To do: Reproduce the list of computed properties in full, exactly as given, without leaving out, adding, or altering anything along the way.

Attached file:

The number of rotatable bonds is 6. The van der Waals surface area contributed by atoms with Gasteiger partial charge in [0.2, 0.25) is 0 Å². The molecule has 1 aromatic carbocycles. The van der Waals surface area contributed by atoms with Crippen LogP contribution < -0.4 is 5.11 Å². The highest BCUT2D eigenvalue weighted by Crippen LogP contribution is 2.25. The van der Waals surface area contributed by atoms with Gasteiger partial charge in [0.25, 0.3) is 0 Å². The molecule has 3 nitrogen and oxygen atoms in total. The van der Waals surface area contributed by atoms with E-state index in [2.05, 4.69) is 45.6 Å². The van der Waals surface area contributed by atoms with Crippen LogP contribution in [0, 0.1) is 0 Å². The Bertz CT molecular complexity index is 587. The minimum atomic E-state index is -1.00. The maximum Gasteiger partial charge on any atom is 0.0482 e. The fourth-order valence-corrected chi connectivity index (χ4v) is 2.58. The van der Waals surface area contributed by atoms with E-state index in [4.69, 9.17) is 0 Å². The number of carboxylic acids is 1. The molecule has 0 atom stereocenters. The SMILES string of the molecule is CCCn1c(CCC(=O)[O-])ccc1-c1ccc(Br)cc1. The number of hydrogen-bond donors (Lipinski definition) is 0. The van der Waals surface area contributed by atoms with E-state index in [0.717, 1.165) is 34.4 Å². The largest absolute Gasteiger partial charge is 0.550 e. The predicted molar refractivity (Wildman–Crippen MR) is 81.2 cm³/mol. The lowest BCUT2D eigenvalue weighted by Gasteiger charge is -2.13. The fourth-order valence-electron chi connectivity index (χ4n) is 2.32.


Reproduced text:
The number of rotatable bonds is 6. The van der Waals surface area contributed by atoms with Gasteiger partial charge in [0.2, 0.25) is 0 Å². The molecule has 1 aromatic carbocycles. The van der Waals surface area contributed by atoms with Crippen LogP contribution < -0.4 is 5.11 Å². The highest BCUT2D eigenvalue weighted by Crippen LogP contribution is 2.25. The van der Waals surface area contributed by atoms with Gasteiger partial charge in [0.25, 0.3) is 0 Å². The molecule has 3 nitrogen and oxygen atoms in total. The van der Waals surface area contributed by atoms with E-state index in [2.05, 4.69) is 45.6 Å². The van der Waals surface area contributed by atoms with Crippen LogP contribution in [0, 0.1) is 0 Å². The Bertz CT molecular complexity index is 587. The minimum atomic E-state index is -1.00. The maximum Gasteiger partial charge on any atom is 0.0482 e. The fourth-order valence-corrected chi connectivity index (χ4v) is 2.58. The van der Waals surface area contributed by atoms with E-state index in [4.69, 9.17) is 0 Å². The number of carboxylic acids is 1. The molecule has 0 atom stereocenters. The SMILES string of the molecule is CCCn1c(CCC(=O)[O-])ccc1-c1ccc(Br)cc1. The number of hydrogen-bond donors (Lipinski definition) is 0. The van der Waals surface area contributed by atoms with E-state index in [0.717, 1.165) is 34.4 Å². The largest absolute Gasteiger partial charge is 0.550 e. The predicted molar refractivity (Wildman–Crippen MR) is 81.2 cm³/mol. The lowest BCUT2D eigenvalue weighted by Gasteiger charge is -2.13. The fourth-order valence-electron chi connectivity index (χ4n) is 2.32.